But I don't think that the lack of such things in the US, or, for example, the climate-change skepticism of many of our elected officials, reflect a hostility to learning and good sense on the part of the US population as a whole. I think they have been imposed upon us by corporations led by MBA's who don't care about either the opinions or the well-being of the entire populace.
The hero, result and major role model of those same asshole MBA's is currently running for President. If he's elected, or if he even comes close, then I think that would prove that anti-intellectualism has grown since W's administration.
But lest we forget, in the last 2 Presidential elections, a man who was about as different from W as a man can be, a bona-fide intellectual, has won by wide margins. W was the poster boy for anti-intellectualism, the Tea Party is now its locus and Donald Chump is their man -- but is the Tea Party growing? If it is, then I think you could say that anti-intellectualism in the US is growing. Yes, the Tea Party did very well in the 2010 and 2014 mid-terms, but that's the fault of Democratic voters who act as if they don't know that there are elections in the US oftener than every 4 years, and of Republican leaders who should have known better, but "followed the base" rather than leading. They have "followed the base" -- the fringe, actually, not the base -- all the way to the Trump campaign, and now, finally, some of them are beginning to see their mistake and to do something about it.
I don't know whether anti-intellectualism is growing in the US or not. I don't know whether there is a meaningful way to measure such things. In my opinion, the latest wave of American intellectualism peaked when W was re-elected over John Kerry, another bona-fide intellectual. Today, even Republicans tend to be embarrassed by W, and even Republicans are speaking out against Trump. I think that The Tea Party (synonymous with the Trump campaign in my opinion), although there's no doubt that it's very loud right now, is getting weaker. Louder doesn't always equal stronger. More and more non-fringe Republicans are jumping ship. I think that the anybody-but-Trump voting bloc is bigger than Trump's block.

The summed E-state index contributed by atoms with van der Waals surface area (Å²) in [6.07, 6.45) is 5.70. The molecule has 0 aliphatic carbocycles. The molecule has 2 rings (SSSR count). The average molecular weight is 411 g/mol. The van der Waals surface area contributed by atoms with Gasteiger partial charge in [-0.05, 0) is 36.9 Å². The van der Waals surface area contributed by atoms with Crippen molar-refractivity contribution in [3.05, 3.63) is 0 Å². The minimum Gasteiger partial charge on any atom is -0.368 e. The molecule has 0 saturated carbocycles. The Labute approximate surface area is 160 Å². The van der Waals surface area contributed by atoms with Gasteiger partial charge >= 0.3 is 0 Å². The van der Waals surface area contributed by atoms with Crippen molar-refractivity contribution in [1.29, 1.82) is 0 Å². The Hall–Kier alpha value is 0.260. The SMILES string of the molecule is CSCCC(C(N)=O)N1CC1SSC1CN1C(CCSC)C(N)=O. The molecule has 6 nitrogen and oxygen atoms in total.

But whether I'm right or wrong, whether American anti-intellectualism is growing or declining, whether Trump will be elected President or cause a Democratic landslide, or neither, I think that pro-intellectual people should do very much the same things: speak up for intellect and learning, vote for better schools and for no tuition and for well-funded artists and scientists and for fact-based environmental and energy policies. Speak up (loudly), vote, campaign, petition, agitate, fight back against the bozos, whether we're a minority or a majority.